Sometimes that is the only realistic option available to people. I admire his can-do attitude. It will be one hell of a learning experience!

Re:Your not qualified (0)

Frosty Piss (770223) | more than 3 years ago | (#36209584)

In his situation what should he do?

LAMP stack and MAYBE cloud for web serving *IF* he ends up getting those "millions of accounts and daily hits"

Just give up before he has even started?

If he expects to get there with all that expensive-to-license MS infrastructure, he'd better have very deep pockets.

Re:Your not qualified (0)

Anonymous Coward | more than 3 years ago | (#36209856)

Its a hard call.

For me, I would do it all in house on internal VM and plan to move to the cloud later. Keep the internal equipment for testing and development. I think cost would be a big reason for me to keep it in house. If you can figure that stuff out and manage it, its cheaper to keep it in house. But its smart to design it to work with the cloud for when you do need it.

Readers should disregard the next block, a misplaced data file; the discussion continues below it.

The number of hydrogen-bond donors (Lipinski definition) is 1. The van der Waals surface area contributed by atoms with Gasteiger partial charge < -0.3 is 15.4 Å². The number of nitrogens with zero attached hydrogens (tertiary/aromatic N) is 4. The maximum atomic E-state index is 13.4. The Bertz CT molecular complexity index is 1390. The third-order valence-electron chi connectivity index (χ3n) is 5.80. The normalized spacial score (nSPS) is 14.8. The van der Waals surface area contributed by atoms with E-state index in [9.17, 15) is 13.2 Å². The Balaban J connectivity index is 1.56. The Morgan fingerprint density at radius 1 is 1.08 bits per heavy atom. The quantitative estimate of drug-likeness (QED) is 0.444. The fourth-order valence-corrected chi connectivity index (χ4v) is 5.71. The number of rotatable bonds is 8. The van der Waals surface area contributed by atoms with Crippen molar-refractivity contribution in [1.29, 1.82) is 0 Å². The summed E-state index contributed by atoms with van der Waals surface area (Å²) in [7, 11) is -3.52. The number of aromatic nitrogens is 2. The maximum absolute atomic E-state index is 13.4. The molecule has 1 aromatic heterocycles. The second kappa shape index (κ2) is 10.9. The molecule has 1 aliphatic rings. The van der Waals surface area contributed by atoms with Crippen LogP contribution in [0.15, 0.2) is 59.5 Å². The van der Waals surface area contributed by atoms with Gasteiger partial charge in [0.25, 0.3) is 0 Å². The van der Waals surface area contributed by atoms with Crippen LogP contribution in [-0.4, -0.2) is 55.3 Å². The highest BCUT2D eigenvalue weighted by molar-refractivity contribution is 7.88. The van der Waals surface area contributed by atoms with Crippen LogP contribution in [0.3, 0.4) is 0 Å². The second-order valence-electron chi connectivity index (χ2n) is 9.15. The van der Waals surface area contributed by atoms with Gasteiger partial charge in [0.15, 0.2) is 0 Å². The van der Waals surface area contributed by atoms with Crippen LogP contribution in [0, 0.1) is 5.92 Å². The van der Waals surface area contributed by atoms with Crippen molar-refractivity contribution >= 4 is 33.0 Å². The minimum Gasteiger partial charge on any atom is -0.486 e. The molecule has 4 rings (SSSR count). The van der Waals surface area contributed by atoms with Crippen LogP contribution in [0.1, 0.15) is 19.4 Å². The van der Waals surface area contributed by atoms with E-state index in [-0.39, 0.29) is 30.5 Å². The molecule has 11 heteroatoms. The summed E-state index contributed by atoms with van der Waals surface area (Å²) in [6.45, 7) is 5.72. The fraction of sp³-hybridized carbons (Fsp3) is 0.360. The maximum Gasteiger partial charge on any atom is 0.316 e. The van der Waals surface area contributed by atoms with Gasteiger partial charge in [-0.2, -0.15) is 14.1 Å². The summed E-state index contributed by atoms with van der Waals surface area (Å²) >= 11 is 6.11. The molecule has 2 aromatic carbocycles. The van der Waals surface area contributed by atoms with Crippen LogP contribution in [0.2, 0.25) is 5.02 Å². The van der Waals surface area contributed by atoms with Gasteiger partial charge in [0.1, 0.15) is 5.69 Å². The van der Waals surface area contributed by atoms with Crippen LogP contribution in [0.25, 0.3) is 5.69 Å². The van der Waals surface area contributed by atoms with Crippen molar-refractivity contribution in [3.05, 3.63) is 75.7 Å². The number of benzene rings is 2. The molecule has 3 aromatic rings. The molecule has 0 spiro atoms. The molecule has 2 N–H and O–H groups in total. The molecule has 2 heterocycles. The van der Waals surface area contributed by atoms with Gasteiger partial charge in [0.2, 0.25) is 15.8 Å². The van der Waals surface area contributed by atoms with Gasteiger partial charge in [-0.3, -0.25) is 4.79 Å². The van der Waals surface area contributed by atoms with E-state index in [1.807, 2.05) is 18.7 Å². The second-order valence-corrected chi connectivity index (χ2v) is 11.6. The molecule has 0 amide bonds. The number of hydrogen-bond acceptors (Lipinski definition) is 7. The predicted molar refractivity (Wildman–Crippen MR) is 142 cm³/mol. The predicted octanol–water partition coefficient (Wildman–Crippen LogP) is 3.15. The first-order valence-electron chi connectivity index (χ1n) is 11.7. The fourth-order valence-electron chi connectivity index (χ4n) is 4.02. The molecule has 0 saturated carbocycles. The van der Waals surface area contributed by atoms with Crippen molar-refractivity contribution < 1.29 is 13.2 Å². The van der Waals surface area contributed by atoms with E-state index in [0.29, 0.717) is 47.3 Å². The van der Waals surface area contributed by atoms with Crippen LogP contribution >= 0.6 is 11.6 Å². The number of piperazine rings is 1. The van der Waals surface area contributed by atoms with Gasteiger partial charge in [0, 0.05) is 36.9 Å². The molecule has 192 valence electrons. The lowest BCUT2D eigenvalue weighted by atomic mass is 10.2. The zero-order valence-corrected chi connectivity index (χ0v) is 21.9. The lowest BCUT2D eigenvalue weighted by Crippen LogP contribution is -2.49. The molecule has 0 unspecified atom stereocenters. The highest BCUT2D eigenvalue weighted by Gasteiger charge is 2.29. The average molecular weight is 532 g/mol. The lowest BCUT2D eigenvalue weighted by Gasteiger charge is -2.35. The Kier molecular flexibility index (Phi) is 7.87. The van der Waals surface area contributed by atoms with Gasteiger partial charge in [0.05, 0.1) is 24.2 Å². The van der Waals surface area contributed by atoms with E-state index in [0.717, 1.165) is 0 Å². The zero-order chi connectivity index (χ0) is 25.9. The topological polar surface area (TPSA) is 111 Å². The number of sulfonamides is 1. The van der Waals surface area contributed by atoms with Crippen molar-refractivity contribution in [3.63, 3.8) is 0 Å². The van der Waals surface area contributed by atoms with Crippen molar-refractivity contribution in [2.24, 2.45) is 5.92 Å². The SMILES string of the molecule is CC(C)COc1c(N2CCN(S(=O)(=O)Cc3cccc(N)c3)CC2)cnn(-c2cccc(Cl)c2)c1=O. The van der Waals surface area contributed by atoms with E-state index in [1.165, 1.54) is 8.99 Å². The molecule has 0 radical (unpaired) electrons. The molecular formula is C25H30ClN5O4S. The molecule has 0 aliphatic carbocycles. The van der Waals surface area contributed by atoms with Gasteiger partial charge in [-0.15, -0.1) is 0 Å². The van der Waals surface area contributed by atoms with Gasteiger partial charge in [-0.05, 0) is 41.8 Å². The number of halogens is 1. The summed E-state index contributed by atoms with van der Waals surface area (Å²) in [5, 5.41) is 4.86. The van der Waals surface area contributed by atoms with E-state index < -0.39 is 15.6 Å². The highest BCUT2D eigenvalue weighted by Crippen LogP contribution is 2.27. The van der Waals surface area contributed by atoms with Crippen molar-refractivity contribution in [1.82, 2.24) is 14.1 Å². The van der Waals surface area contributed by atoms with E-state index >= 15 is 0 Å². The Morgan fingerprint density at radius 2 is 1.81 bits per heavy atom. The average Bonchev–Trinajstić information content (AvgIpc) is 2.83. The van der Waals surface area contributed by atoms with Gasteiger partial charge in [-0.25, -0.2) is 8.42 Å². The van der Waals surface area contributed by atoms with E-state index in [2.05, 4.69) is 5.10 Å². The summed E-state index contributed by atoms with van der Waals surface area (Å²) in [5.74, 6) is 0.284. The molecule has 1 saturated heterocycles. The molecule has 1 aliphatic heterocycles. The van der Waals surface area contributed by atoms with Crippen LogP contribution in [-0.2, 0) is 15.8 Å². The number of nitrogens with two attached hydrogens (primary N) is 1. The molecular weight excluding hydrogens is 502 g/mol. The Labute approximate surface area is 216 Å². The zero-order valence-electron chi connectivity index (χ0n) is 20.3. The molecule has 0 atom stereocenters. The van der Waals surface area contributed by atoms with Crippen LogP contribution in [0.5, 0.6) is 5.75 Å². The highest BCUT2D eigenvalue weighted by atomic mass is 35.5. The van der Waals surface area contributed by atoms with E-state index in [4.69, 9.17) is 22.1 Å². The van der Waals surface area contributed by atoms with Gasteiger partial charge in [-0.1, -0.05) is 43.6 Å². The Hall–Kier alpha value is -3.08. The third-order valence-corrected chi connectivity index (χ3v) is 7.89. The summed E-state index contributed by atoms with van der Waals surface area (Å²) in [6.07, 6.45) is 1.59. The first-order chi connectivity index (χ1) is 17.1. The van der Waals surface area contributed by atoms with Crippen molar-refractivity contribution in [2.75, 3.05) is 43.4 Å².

Re:Your not qualified (0)

Anonymous Coward | more than 3 years ago | (#36209564)

I agree ... The first thing you need to learn is how to admin a UNIX box. (this is coming from someone who used to own an ISP)

If you are skeptical, then you should load test your server ... all you need to do is just ask the /.'ers here to take a look at your web site and test it for vulnerabilities. Your system will go down in seconds!

If that does not get your attention, I don't know what will!

Learn to admin a UNIX box and install PostgreSQL - throw a little PHP on there and you will be in business.


Are there *any* serious web sites out there that are hosted on windows? (beside Microsoft - they have to eat their own dog food)

Re:Your not qualified (0)

mehrotra.akash (1539473) | more than 3 years ago | (#36209586)

I think stackexchange is hosted on windows

Re:Your not qualified (1)

Khyber (864651) | more than 3 years ago | (#36209866)